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Wages


National minimum wage
 

There are different rates of national minimum wage (NMW) for five categories of worker:

  • National living wage (NLW): This rate was introduced on 1 April 2016 and applies to workers aged 25 and over (National Minimum Wage (Amendment) Regulations 2016). It will be extended to 23 and 24-year olds from 1 April 2021 (see Legal update, National minimum wage increases announced for April 2021) The NLW should not be confused with the Living Wage (sometimes called the "real Living Wage") set by the Living Wage Foundation, a campaigning organisation which promotes a voluntary minimum hourly rate of pay calculated according to the basic cost of living (with a higher rate for London).

  • Standard adult rate: This rate applies to workers aged 21 to 24. From 1 April 2021 it will only apply to 21-22 year-olds, as 23 and 24 year-olds will become entitled to the NLW (above).

  • Development rate: This rate applies to workers aged 18 to 20 inclusive (regulation 4(1)(b), National Minimum Wage Regulations 2015 (SI 2015/621) (NMW Regulations 2015)).

  • Young workers rate: This rate applies to workers aged under 18 but above the compulsory school age who are not apprentices (regulation 4(1)(c), NMW Regulations 2015).

  • Apprentice rate: This rate applies to apprentices under 19 years of age, and those aged 19 and over who are in the first year of their apprenticeship (regulations 4(1)(d), and 5(1), NMW Regulations 2015).

 

If an employer provides a worker with accommodation, some of its value can be counted towards NMW pay (regulation 16(1) and (2), NMW Regulations 2015). This is the "accommodation offset". An employer cannot deduct more than the accommodation offset from the worker's minimum wage figure.
 

These figures are reviewed each year, following recommendations by the Low Pay Commission. The current figures were prescribed by the National Minimum Wage (Amendment) Regulations 2020. New rates will be introduced on 1 April 2021 (see Legal update, National minimum wage increases announced for April 2021).

Agricultural wages in Scotland


Minimum wage and other allowances for agricultural employees in Scotland are covered by the Agricultural Wages (Scotland) Order (the Wages Order). The Wages Order is updated annually, with a new Wages Order taking effect from 1 April each year. The Wages Order effective from 1 April 2020 is the Agricultural Wages (Scotland) Order (No.67) 2020. The revised Wages Order is generally published in advance, so employers know the new rates of pay and allowance which apply from 1 April each year.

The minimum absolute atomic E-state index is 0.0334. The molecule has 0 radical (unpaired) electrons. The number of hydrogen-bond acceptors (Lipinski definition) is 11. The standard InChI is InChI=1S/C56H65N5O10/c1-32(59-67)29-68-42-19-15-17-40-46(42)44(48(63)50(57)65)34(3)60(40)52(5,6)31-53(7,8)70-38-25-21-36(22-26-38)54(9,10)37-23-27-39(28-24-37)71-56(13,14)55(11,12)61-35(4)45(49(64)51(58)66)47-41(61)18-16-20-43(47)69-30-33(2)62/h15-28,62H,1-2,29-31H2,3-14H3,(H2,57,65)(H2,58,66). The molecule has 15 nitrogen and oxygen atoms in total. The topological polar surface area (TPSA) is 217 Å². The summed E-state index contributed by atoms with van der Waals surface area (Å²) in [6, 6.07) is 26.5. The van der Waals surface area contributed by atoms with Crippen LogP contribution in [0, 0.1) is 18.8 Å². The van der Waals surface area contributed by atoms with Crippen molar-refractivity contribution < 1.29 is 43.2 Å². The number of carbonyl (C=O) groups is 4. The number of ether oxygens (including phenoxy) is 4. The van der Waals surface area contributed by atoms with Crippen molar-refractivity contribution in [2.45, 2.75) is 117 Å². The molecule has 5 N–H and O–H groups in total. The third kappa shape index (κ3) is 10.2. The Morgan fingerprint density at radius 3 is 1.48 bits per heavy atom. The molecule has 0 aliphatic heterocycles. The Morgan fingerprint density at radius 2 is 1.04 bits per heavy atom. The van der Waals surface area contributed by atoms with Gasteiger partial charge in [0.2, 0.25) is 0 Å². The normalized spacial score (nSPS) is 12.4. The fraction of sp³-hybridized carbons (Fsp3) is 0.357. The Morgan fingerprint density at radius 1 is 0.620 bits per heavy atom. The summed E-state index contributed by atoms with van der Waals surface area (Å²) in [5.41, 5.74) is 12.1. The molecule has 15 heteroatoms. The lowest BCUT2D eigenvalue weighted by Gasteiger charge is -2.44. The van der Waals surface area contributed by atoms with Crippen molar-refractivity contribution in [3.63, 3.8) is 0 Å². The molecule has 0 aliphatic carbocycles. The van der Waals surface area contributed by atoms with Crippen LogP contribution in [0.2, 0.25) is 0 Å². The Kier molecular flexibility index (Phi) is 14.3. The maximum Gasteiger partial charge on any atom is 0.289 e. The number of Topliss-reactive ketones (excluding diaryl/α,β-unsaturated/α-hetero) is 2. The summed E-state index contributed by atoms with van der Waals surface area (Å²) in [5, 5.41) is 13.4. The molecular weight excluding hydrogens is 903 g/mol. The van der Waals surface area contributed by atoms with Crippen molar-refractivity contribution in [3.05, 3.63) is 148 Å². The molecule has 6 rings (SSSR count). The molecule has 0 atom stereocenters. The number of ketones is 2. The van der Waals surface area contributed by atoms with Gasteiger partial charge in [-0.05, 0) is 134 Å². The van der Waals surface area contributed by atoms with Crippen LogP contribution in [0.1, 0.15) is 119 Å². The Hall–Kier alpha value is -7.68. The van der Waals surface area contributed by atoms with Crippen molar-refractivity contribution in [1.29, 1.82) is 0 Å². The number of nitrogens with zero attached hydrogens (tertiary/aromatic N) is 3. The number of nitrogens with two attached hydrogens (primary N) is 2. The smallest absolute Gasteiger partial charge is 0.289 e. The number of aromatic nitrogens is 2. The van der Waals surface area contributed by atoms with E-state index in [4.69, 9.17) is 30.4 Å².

• Minimum wage for agricultural employees: The Wages Order applies a single rate of pay to agricultural employees, regardless of age. This rate cannot fall below the national minimum wage.

  • Minimum wage for agricultural apprentices: From 1 April 2020, this applies to agricultural apprentices under 19 or 19 and over and in the first year of their apprenticeship. Agricultural apprentices aged 19 and over and who have completed at least one year of their apprenticeship are paid the same as normal agricultural employees. Prior to 1 April 2020, whether an agricultural apprentice was paid the lower apprenticeship rate or the normal rate depended not on age and stage of the apprenticeship, but on whether the apprentice had been continuously employed by the same employer for up to 18 months. Under 18 months, the apprenticeship rate was applicable, after 18 months, agricultural apprentices were paid the same as normal agricultural employees.

  • Additional payment: Certain agricultural employees are entitled to an additional hourly payment. These employees are those:

  • Holding a Scottish or National Vocational Qualification in an agricultural subject at SCQF level 6 or above.

  • With an apprenticeship certificate approved by Lantra (previously, ATB Landbase).

  • With a certificate of acquired experience issued by ATB Landbase.

 

If the employer provides an agricultural employee with accommodation, some of its value can be counted towards the agricultural minimum wage. The value is set by the Wages Order. An employer cannot deduct more than the value set by the Wages Order from the employee’s minimum wage.

Week's pay


The statutory limit on a gross week's pay (section 227, Employment Rights Act 1996) is adjusted annually by the Secretary of State in line with RPI under a formula set out in section 34 of the Employment Relations Act 1999. The statutory limit from 6 April 2019 was prescribed by the Employment Rights (Increase of Limits) Order 2019 (SI 2019/324).


There is no minimum amount. The limit is raised every 6 April in line with any annual increase in RPI measured in the previous September. If there is no change or a decrease in RPI, the limit remains the same.